We are having ideal trail weather this week. So of course I went on a mountain bike ride. And it truly was a mountain bike ride. It was in the mountains; I could see the mountains, and it was on a mountain bike trail.
But those of you who have read this blog know where I’m going with this. Yes, Kevin, we know… most trails aren’t mountain bike trails, but that’s the generic name given to all bike trails. Well not only do I drone on about that trail topic on this blog, but I also bore people with my opinions about it in person. So, of course, the topic came up again today.
But wait, the story takes a semi-bizarre turn for the better. When I got home and was checking my email, I discovered that those canny Brits have already solved this problem. Leave it to the Limeys. I was informed by a member of the Denver Bicycle Touring Club that in the U.K. they have a peculiar acronym for some particularly popular trails: MUP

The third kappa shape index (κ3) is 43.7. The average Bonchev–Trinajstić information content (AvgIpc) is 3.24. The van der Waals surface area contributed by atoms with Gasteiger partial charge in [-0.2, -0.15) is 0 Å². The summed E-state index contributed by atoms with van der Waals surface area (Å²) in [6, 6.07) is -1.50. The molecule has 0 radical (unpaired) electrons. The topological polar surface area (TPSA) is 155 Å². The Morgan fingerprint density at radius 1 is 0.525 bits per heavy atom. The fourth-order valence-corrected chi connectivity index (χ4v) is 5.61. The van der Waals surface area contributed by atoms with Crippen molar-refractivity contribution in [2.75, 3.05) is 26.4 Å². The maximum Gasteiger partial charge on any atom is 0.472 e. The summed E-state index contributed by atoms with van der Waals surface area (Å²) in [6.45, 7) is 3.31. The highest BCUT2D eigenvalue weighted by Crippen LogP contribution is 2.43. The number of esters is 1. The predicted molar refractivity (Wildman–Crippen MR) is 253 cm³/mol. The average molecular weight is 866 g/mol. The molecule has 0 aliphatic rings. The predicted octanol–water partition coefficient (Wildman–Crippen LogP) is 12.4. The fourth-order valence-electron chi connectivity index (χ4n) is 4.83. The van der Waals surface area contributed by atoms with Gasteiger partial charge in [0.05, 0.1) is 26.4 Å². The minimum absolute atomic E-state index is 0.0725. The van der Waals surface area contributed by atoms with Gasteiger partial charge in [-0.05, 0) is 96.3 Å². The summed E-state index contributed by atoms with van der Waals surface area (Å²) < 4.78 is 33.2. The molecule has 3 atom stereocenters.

I had seen MUP used repeatedly in some recent correspondence from a British biker who had been temporarily living in the U.S. Often times, in his emails, he referred to MUPs. So I queried as to what an MUP was. And it turns out that it’s a… (blare of trumpets)
Multiple Use Path
Holy cow, it’s so simple that it just might work. It’s not perfect; it doesn’t do a good job of describing a particular type of biker as in, “I’m a Multiple Use Path biker.” But it is a relatively useful & generic term for the vast majority of trails in this country. So what do you think? Should all rail trails, canal trails, urban trails, park trails, etc. be classified into the general heading of multiple use paths? To paraphrase Humphrey Bogart, “You know how to comment, it’s easy…”